A Nairobi National Park Safari isn’t complete without an amazing guide. That’s why when my friend Kate and I were making plans we decided to explore with The Emakoko. Bordering the National Park with frequent animal visitors it is the perfect spot to immerse yourself in nature.
This blog post includes all you need to know about a Nairobi National Park Safari including some history, when to visit, all about The Emakoko, and the animals you’ll see there.
Nairobi National Park Safari with The Emakoko
Nairobi National Park History
The Nairobi National Park opened on December 16, 1946 and spans 117 square kilometers. What makes this national park so special is its proximity to Nairobi. It is the only national park in the world located next to a major city. From certain parts of the park, you can even see the city in the distance.
In Nairobi National Park visitors can enjoy Game Drives, picnicking, camping, and enjoying the short walking trails over by the Hippo Pools.
Additionally, the park and Kenyan President Daniel Arap Moi made headlines in 1989 when 122 tons of ivory were burnt in the park. The ivory was seized from poachers and markets before burning to show Kenya’s dedication and a zero-tolerance policy for the ivory trade.
Over the years the site have been used several times and has had over 100 tons of ivory burned there.
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When to go to Nairobi National Park with The Emakoko
While the park is open all year round the weather changes from season to season. Here is the weather based on the month:
- January-March is hot and dry
- April-June is hot and wet
- July-October is warm and wet
Kate and I were there in February. In my opinion February and March are the best months to go on safari in Kenya because all the babies are being born.
Read More: What to wear on Safari
Stay at The Emakoko
Even though I combed over The Emakoko website before our arrival I was not ready for how amazing it was going to be!
Our amazing driver and guide Joe picked us up at our lodging in Nairobi and did a Game Drive with us on the way to the lodge. After driving down a steep and bumpy hill we arrived at the bridge in the photo below leading us over to The Emakoko.
We were greeted with the warmest of welcomes and a nice cool drink by Anthony, the owner of the lodge. He gave us the rundown of how the lodge works and a tour of the lounge and dining area. All the shared spaces are open-air and decorated in a way that made me instantly feel at home.
Our Room at The Emakoko
To get to our room (we stayed in room number 9) we had to take a funicular up the side of the hill! A funicular is a railroad system, mostly found on a hill or mountainside. It was a pleasant surprise and when we wanted to leave our room we had to use the walkie talkie to call a staff member to run the funicular.
As you can see our view was to die for! In the morning we had tea and hot chocolate delivered to the room before breakfast and got to sit out on our porch and enjoy the spectacular view. A word or warning to keep the doors to your room closed at all times, even when you’re there so the little grey and black monkeys can’t get inside.
The room was large a spacious with a sitting area, balcony, and a large bathroom. My favorite part of the room was the giant bathtub overlooking the river below. I definitely took a bath!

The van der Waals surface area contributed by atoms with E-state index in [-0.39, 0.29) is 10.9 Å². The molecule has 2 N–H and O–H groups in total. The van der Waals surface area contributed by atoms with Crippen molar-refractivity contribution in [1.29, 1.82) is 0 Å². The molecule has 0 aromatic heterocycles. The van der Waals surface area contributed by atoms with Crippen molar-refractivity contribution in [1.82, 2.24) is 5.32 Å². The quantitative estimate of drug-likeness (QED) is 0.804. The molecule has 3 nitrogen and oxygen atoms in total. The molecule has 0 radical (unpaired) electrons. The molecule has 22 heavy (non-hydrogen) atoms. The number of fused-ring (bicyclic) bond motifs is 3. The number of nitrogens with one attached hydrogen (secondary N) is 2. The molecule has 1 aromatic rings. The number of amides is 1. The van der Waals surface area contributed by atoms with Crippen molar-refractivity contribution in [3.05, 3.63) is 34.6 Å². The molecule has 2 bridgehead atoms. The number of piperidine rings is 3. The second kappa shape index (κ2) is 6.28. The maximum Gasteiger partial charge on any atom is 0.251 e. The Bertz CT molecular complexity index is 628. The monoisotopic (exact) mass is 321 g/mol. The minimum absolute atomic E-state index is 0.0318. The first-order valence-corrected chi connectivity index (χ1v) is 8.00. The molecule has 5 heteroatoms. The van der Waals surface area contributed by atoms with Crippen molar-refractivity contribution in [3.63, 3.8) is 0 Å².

Dining at The Emakoko
When Kate and I were at The Emakoko the head Chef was an extremely talented self taught man named Steve. His recipes dazzled us at every meal.
Meal times were approximate and could be changed around a bit with advanced notice.
- Breakfast: 6:30am-9:30am
- Lunch: 1pm-2:30pm
- Tea: 3:30pm-4:30pm
- Dinner: 8pm-9:30pm
Everything we ate was extremely fresh and paired with delightful wines. The menu varies each day and there are several meal selections.
The staff we met at meals (and not at meals) were accommodating and kind. Before our first dinner at The Emakoko the bar tender, Patrick, and Anthony introduced us to a wild bush baby that Patrick tamed. I fed the bush baby a banana from my hand! It was the cutest thing ever.
Read More: Mistakes to Avoid on an African Safari
Animals you’ll see on a Nairobi National Park Safari
We had 2 days in Nairobi National Park before heading to Ol Pejeta Conservancy. During that time Kate and I went on 3 game drives, the perfect warm up to our adventure around Kenya with Yellow Zebra Safaris.
While you can’t see all of the Big 5 (There are no elephants) in at this park there are plenty of other animals to observe. With over 100 mammal species and 400 migratory and endemic bird species to spot there will plenty to see.
Some of my favorite animals that we saw in the park are buffalo, giraffe, zebra and wildebeest. Although we didn’t see them there are also lions, leopard and cheetah.
What to bring on Game Drives
The Emakoko took care of everything while at the lodge and on Game Drives. There are always snacks and drinks (water and alcoholic), so no need to bring your own food with you. Our driver, Joe, had binoculars he used, but when things where far away we used them too. Joe also had animal ID books to we could see the birds and animals in more detail if they were far away,
However, there are a few things you should bring with you in a small bag:
My Favorite Nairobi National Park Safari photos
While Kate and I took WAY too many photos, as you do on a safari. Here are some of our favorites.